You would think the answer to this question would be a simple one, and that an astute businessperson would know precisely where their wealth is located. Regretfully the corporate structures that many businesspeople now operate under are anything but simple, and where they think their wealth is legally held is not always where it is to be found.
Active Knowledge Question:
Have you created a ‘wealth-map’ so you clearly understand where your wealth is ultimately held, controlled and encumbered?
Over the past few weeks, we have explored the principles of fairness in allocating wealth across family members in your succession process. A fairness that will ‘enable the compounding of wealth from generation to generation while ensuring family unity, individual growth and a sense of contribution’.
In continuing this discussion, there are two vital areas that must be addressed:
- Where is the money?
- Who will control that money?
Today we will consider the question of, where is the money? Often the real and ultimate owner of your wealth is not who you thought it was. The complexity of many corporate structures, taxation planning, inter-company loans, cross guarantees, bank encumbrances and the terms of your Will and your spouse’s/partner’s entitlement can effectively shift the ownership of wealth.
The easiest way to get a handle on ‘where the money is’, is to build a wealth map. A wealth map is a corporate structure diagram/s that reflect the various entities and people that exist in your business and family structures tracing to the ultimate owner.
The wealth map records a range of information that allows you to see and understand where the wealth lies and often is built in layers of information, including:
- All legal entities that exist in the group laid out in a logical hierarchical order flowing up to the ultimate owners.
- Colour coding allows you to readily identify which entities are involved in what activities – trading, property, investment, family/private etc.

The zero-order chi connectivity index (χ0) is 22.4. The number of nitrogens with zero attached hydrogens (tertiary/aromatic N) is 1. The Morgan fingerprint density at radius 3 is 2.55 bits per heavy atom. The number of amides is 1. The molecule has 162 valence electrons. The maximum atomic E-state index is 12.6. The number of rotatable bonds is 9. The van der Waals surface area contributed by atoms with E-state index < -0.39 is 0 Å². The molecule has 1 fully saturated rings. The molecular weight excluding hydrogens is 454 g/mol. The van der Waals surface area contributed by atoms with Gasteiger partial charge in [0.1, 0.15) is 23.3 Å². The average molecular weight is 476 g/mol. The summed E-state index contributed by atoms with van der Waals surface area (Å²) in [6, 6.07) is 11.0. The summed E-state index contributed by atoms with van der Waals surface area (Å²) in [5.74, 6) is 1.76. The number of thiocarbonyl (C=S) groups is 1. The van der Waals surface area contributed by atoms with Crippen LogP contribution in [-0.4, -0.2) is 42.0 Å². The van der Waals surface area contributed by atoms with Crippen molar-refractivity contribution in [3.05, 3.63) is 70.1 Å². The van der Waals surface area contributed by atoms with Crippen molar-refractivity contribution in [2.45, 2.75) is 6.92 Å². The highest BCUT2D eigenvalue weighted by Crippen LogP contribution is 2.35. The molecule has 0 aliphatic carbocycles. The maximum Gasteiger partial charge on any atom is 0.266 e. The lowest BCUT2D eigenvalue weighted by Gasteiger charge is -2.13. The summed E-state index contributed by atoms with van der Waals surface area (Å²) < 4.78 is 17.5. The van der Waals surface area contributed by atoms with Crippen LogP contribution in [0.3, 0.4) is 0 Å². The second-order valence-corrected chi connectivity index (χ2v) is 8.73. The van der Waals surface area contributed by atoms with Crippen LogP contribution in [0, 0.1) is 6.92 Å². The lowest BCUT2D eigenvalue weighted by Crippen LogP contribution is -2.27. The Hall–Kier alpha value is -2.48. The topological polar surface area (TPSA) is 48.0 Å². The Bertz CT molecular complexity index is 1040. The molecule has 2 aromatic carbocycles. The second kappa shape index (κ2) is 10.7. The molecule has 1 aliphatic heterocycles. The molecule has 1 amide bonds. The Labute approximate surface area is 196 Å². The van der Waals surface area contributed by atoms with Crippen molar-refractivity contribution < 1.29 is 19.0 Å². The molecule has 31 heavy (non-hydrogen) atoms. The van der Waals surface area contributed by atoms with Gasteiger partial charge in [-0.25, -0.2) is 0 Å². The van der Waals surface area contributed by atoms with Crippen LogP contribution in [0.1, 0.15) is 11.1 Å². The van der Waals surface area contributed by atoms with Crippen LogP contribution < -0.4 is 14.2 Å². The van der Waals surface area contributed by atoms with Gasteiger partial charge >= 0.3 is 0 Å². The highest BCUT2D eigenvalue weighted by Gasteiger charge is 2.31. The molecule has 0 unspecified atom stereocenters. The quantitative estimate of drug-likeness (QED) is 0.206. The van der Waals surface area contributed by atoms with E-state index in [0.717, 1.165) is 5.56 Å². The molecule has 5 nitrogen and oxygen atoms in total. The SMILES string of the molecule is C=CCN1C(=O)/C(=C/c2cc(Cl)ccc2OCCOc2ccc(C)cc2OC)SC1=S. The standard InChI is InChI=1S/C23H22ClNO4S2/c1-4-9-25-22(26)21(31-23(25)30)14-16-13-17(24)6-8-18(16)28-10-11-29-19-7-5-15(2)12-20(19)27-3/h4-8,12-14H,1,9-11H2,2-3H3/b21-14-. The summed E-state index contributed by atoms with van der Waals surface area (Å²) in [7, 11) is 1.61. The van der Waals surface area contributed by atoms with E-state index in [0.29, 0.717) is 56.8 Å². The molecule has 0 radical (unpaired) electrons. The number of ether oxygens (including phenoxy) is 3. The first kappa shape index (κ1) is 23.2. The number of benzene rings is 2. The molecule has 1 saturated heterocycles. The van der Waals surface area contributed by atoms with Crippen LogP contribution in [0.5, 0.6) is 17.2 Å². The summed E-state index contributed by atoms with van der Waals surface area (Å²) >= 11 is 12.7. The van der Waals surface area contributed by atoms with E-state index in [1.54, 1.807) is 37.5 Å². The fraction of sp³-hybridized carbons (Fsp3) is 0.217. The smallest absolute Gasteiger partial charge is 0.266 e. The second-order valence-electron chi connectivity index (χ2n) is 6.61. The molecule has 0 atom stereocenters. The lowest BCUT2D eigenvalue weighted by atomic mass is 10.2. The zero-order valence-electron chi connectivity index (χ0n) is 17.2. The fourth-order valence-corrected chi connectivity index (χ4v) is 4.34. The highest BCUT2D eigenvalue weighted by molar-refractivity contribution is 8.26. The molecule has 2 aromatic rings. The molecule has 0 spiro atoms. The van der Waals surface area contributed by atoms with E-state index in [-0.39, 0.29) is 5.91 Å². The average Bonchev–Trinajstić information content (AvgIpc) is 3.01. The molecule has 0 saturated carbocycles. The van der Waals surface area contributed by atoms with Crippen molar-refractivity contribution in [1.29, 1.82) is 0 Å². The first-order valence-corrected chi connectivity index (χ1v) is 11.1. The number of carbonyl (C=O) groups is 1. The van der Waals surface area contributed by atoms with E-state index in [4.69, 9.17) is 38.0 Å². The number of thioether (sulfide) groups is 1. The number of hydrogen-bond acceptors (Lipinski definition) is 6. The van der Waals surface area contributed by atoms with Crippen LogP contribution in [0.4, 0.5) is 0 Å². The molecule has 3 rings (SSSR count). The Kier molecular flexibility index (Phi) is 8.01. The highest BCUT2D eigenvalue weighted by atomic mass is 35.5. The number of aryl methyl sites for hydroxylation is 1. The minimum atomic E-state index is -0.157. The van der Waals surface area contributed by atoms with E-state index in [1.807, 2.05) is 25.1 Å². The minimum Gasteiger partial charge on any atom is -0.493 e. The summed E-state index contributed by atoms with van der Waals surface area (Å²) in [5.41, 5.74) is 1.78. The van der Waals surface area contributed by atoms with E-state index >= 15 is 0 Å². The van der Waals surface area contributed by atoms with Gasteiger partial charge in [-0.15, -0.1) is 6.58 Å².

- Names and percentages of shareholding/unitholding and in the case of discretionary trusts, beneficiaries, appointors, guardians etc.
- Annual EBITDA figures and market value mapped to each entity.
- Debt to external parties quantified and mapped to each entity and also details of any guarantors.
- Connecting lines reflecting how inter-company debt links the various entities.
- Superannuation funds should also be included in the mapping process.
- Country of origin/registration will also be relevant for any overseas entities, as will country of citizenship/residence for individual family members.
Your wealth map can become quite complex as you layer each form of information over your base structure, but each layer will inform and highlight aspects of your structure that will influence ultimately where the money will flow to.
I typically also transpose the same information contained on the wealth map into a table structure which allows more information to be set out and supporting documents to be indexed.
It is not unusual, in fact, it’s more common than not to discover something amiss when all this information is pulled together. Assets are not where they were thought to be, share transfers were never completed, trusts have opened the door to prospective beneficiaries who were never intended to have an entitlement, and so the list can continue.
Wealth mapping is an essential tool in effective succession planning.
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All the best in the success of your business,